Back in 1990, an extremely young Jay-Z showed up wiggita-wiggitaing all over “The Originator,” a single by his fast-rapping buddy the Jaz. And between that moment and 1996, when he released his stately and ridiculously assured debut album Reasonable Doubt, Jay more or less disappeared. He spent a little while on the road with Big Daddy Kane, putting in hypeman duty, and even showed up on a 1994 Kane posse cut. And he appeared on tracks with guys like Big L and Mic Geronimo. But he was busy with other things, too. As legend has it, Jay spent most of his time, in those years, amassing an honest-to-god fortune dealing drugs. And when the fully formed Jay showed up on Reasonable Doubt, he showed the sort of unearthly confidence that debuting rappers so rarely display. This Jay was not even remotely hungry or uncertain in his rap style, and his whole bespoke-kingpin character may not have been too different from his actual self. In the midst of a ridiculously fertile moment in New York rap, he still stood out. And even in his least inspired moments, he hasn’t stopped standing out.
Jay’s great topic, in recent years, is his own meteoric rise from the corner to the Barclays Center owners’ suite. But he was mythologizing his own story even as that story was beginning. And he’s always seemed like one of our greatest rappers mostly because he was so convinced of his own greatness. For a while there, he was steadily cranking out a watershed album every year, and evaluating his entire catalog is something of a messy task. Even with that prodigious output, many of his most important moments have been on other people’s songs, or on albums other than his own. He’s given great tracks like “Who You Wit,” “Hey Papi,” and “Excuse Me Miss Again (La La La)” to the soundtracks of deeply shitty movies. “Jigga My Nigga,” one of his most iconic singles, belongs to the Ruff Ryders Vol. 1 compilation — a crew album from a crew that he wasn’t even part of. And his donation of “Is That Yo Bitch?” to Memphis Bleek ranks as one of the great acts of charity in recent memory.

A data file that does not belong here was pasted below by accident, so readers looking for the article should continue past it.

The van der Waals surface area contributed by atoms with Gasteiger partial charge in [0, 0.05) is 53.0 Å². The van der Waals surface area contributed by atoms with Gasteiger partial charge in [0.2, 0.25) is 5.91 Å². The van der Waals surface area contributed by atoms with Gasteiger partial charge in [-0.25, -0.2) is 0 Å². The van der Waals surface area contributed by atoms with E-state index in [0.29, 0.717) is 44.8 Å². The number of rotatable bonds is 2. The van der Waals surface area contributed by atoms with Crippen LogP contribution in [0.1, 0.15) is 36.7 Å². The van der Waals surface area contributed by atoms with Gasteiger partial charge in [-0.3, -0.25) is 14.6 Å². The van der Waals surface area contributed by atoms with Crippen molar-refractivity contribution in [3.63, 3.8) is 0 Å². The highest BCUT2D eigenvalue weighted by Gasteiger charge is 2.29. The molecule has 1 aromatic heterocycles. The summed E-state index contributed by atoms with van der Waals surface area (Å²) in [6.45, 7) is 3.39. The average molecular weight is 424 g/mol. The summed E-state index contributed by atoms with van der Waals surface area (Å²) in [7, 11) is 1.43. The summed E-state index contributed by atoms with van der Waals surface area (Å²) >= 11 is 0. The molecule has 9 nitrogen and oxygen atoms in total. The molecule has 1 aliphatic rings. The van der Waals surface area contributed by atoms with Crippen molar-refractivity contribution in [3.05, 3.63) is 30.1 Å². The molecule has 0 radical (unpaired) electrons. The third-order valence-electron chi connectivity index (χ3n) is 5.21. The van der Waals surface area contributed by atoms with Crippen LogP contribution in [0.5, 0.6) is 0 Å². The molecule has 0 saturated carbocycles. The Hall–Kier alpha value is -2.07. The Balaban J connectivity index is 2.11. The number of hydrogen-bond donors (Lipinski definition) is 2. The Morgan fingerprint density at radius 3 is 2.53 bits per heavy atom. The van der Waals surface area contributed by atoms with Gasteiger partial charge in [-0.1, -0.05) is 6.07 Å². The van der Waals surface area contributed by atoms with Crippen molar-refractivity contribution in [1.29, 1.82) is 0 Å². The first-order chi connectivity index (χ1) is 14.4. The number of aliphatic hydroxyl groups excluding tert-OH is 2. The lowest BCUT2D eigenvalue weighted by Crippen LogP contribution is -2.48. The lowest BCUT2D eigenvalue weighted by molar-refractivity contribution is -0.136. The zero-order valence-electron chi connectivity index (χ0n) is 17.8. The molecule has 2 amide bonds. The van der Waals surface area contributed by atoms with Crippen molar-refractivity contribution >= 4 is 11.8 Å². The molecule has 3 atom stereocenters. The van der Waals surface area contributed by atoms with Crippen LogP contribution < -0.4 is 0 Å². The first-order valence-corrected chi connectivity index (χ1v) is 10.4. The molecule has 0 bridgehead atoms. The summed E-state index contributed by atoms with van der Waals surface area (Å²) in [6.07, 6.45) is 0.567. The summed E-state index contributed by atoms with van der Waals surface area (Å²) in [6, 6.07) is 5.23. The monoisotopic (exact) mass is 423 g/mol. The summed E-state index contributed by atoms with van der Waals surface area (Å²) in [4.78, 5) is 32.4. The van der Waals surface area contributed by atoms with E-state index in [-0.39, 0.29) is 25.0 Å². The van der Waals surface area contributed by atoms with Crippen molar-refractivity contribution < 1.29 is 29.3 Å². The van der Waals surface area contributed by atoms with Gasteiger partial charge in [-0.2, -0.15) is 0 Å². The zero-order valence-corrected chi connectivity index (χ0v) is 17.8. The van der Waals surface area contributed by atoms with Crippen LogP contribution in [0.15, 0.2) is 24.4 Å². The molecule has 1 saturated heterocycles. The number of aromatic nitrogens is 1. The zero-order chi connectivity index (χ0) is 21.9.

Writing this thing, I’ve had to puzzle out what constitutes a Jay-Z album. I’ve included all four of his collaborative long-players, even the inexplicable live-mashup thing he did with Linkin Park. And I’ve also counted 2000’s The Dynasty: Roc La Familia, billed as a Jay-Z album even though it was more of a Roc-A-Fella crew effort. But I left off all the various compilations of his work. I left off the live Unplugged album, where the Roots so masterfully backed Jay up. And I even discounted the soundtrack to his near-unwatchable hood movie Streets Is Watching, since he only showed up on about half the tracks.
Listening back to all his albums, it’s striking how much musical ground he’s covered; from slick New York boom-bap to Timbaland future-funk meditations to Swizz Beatz Casio stomps. And it’s been fun to watch him evolve from bloodthirsty crime lord to wry and introspective elder statesman, even if he was making better records when he was a bloodthirsty crime lord. Even at his worst (Kingdom Come, obviously), he’s still a fascinating and magnetic figure. And you could easily make a case for any of those top five albums as Jay’s best.
This weekend, Jay completes yet another career milestone as he finishes his eight-show run at Brooklyn’s Barclay Center, a building that’s got his fingerprints all over it even if he only owns a tiny piece of it. That makes it as good a time as any to dig through the man’s deep discography.